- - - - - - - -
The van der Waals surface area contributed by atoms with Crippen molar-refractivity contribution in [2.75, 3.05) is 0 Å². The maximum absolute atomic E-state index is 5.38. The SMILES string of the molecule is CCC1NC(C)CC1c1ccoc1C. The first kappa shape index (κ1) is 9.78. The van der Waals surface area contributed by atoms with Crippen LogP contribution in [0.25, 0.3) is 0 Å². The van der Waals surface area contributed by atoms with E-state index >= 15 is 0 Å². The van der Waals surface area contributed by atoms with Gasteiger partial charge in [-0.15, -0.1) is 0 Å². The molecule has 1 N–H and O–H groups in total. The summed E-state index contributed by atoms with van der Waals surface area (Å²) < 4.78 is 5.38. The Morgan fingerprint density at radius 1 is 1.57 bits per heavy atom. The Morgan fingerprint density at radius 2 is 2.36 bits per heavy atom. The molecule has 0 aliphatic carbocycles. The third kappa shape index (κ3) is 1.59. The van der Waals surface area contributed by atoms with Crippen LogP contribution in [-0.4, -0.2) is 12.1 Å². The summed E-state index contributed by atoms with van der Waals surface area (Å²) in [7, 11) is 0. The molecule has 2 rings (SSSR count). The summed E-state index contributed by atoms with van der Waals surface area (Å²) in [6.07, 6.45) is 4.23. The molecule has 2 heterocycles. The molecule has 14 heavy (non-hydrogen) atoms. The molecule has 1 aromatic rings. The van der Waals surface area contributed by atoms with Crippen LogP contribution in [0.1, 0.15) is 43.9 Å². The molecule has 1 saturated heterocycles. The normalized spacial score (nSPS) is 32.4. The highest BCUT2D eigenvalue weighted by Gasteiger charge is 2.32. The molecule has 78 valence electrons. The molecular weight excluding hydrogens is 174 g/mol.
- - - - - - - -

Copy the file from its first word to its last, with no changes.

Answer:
The van der Waals surface area contributed by atoms with Crippen molar-refractivity contribution in [2.75, 3.05) is 0 Å². The maximum absolute atomic E-state index is 5.38. The SMILES string of the molecule is CCC1NC(C)CC1c1ccoc1C. The first kappa shape index (κ1) is 9.78. The van der Waals surface area contributed by atoms with Crippen LogP contribution in [0.25, 0.3) is 0 Å². The van der Waals surface area contributed by atoms with E-state index >= 15 is 0 Å². The van der Waals surface area contributed by atoms with Gasteiger partial charge in [-0.15, -0.1) is 0 Å². The molecule has 1 N–H and O–H groups in total. The summed E-state index contributed by atoms with van der Waals surface area (Å²) < 4.78 is 5.38. The Morgan fingerprint density at radius 1 is 1.57 bits per heavy atom. The Morgan fingerprint density at radius 2 is 2.36 bits per heavy atom. The molecule has 0 aliphatic carbocycles. The third kappa shape index (κ3) is 1.59. The van der Waals surface area contributed by atoms with Crippen LogP contribution in [-0.4, -0.2) is 12.1 Å². The summed E-state index contributed by atoms with van der Waals surface area (Å²) in [7, 11) is 0. The molecule has 2 rings (SSSR count). The summed E-state index contributed by atoms with van der Waals surface area (Å²) in [6.07, 6.45) is 4.23. The molecule has 2 heterocycles. The molecule has 14 heavy (non-hydrogen) atoms. The molecule has 1 aromatic rings. The van der Waals surface area contributed by atoms with Crippen LogP contribution in [0.1, 0.15) is 43.9 Å². The molecule has 1 saturated heterocycles. The normalized spacial score (nSPS) is 32.4. The highest BCUT2D eigenvalue weighted by Gasteiger charge is 2.32. The molecule has 78 valence electrons. The molecular weight excluding hydrogens is 174 g/mol.